Bill Buchanan (songwriter)

Bill Buchanan (April 30, 1930 - August 1, 1996) was an American songwriter.


His most famous composition took place in 1956, when he and Dickie Goodman created the sound collage "The Flying Saucer".[1][2] After Buchanan and Goodman severed their partnership in 1959, Buchanan later wrote the song "Please Don't Ask About Barbara" for Bobby Vee.[3] He also wrote and produced records for other artists, one of which was The Three Stooges.[4] Some records he co-produced with Dickie Goodman, with whom he ran the Lunaverse record label.[5]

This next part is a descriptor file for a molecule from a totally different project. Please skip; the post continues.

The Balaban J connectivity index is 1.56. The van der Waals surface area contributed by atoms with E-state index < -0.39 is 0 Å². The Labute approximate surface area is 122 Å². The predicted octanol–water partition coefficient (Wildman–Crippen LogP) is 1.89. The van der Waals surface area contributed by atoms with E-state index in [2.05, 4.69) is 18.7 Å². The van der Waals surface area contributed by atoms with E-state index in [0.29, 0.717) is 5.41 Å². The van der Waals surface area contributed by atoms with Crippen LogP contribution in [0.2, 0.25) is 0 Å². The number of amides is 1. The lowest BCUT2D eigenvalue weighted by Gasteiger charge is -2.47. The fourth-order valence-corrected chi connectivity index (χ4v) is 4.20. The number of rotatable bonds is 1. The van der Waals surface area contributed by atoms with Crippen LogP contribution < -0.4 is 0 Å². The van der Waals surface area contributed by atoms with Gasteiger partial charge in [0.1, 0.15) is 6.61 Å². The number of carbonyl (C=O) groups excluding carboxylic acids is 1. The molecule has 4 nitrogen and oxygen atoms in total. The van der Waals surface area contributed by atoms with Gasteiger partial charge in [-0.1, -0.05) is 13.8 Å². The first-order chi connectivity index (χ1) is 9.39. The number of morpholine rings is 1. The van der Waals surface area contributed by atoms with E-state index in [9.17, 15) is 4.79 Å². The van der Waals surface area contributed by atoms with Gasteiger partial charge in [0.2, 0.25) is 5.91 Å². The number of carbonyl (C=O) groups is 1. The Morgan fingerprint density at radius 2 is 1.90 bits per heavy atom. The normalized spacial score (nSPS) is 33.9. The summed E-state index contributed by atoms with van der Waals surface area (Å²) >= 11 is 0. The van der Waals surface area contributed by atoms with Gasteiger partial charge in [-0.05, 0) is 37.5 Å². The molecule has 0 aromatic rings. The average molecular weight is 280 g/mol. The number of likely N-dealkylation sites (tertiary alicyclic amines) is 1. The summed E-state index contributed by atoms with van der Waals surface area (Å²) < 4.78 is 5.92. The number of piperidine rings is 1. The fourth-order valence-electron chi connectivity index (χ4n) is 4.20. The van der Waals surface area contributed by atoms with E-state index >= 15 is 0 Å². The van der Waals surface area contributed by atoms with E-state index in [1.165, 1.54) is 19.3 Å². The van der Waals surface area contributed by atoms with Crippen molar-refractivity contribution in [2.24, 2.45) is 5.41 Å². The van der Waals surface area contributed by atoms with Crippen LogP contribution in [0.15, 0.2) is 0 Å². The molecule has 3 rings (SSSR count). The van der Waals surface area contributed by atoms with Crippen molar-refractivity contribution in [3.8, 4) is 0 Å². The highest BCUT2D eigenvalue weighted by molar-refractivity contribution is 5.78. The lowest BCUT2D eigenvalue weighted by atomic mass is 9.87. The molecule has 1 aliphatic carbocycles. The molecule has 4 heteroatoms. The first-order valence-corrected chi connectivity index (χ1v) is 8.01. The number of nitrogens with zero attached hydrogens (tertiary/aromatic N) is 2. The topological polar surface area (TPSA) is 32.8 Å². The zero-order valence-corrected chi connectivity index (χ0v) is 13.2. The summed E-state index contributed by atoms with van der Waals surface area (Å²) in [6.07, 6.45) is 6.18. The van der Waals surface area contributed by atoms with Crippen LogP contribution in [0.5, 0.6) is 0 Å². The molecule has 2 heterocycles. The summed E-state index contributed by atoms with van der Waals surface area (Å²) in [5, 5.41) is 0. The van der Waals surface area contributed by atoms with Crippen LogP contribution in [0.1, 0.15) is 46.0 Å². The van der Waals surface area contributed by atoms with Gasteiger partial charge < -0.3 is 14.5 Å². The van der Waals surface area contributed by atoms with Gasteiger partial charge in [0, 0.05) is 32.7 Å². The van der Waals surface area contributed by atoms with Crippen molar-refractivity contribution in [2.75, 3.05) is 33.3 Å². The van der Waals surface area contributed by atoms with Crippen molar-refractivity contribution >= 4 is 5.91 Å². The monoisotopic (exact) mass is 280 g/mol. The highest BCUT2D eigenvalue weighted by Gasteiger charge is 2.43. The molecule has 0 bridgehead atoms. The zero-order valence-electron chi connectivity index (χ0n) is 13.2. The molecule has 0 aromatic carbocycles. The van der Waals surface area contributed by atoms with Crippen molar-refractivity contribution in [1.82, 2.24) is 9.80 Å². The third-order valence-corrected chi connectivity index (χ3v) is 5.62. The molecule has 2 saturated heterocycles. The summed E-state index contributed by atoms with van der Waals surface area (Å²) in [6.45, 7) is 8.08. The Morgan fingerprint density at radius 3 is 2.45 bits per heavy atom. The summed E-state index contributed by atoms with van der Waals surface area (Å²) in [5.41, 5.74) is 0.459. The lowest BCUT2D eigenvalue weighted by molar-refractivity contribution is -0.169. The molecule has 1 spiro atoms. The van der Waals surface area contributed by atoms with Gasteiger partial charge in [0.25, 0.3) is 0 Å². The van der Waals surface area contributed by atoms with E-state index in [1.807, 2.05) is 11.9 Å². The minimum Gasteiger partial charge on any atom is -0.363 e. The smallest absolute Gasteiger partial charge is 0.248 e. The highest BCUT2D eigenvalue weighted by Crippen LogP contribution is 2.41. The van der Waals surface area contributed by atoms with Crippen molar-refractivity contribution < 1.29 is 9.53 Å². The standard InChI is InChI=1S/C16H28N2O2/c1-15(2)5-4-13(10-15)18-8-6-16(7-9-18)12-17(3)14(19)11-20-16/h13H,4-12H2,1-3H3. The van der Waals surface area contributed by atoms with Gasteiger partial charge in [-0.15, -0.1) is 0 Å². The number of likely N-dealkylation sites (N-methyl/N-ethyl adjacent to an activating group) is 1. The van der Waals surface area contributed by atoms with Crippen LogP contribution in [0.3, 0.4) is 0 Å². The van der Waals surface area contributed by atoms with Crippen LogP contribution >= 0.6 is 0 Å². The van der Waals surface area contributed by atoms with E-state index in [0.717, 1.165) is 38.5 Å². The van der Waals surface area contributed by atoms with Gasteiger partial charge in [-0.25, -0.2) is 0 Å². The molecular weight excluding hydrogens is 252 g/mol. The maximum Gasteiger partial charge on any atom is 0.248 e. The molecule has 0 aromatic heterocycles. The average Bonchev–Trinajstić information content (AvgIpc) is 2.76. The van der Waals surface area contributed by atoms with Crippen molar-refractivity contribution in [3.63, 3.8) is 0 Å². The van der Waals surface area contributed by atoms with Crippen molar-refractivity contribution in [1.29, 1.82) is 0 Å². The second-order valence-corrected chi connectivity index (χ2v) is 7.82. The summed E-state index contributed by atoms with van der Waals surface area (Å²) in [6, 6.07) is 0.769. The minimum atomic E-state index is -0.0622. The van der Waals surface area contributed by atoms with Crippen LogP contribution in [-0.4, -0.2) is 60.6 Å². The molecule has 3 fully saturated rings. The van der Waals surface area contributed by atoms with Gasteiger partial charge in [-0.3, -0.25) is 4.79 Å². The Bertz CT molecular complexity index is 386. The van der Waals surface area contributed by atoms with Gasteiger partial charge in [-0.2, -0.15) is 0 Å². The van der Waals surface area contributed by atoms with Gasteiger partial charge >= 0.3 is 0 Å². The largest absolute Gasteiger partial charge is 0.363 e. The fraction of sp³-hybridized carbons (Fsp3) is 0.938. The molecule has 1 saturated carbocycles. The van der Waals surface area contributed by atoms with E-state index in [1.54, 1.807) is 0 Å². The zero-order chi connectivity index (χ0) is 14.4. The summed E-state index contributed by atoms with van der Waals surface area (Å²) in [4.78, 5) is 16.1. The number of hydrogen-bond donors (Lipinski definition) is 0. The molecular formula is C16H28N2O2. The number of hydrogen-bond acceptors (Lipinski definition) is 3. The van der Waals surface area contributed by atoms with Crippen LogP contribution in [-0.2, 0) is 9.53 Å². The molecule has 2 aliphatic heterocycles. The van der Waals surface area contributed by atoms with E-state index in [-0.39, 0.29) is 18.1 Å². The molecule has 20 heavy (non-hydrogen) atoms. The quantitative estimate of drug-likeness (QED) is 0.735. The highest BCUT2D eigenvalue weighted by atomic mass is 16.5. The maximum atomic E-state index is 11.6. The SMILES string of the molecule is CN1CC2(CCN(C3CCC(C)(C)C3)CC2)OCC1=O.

In 1962, with his then partner, Brill Building veteran Howard Greenfield, he wrote and produced a break-in for a new recording artist, Susan Smith ("A Letter From Susan"/"Will You Love Me When I'm Old?", Dynamic Sound 502). A few years later, she met one of Bill's old partners, Dickie Goodman, and recorded with him, later becoming his wife and the mother of their children, one of which is Jon Goodman, who continues in Dickie's footsteps, making break-in records, and recently wrote the book Dickie Goodman: King Of Novelty.

He also was president of a company manufacturing Disk-Go Cases, a plastic cylindrical portable record storage unit.

In his later years, he worked in a jewelry store in Texas until a few years before his death. He died of cancer on August 1, 1996, at age 66.


Bill BuchananEdit

Gone Records 5032

  • The Thing/Oh Happy Day (9/27/1958)

"The Thing" was a cover version of Phil Harris' hit of the same name. "Oh Happy Day" was recorded by someone else, before Buchanan did this version.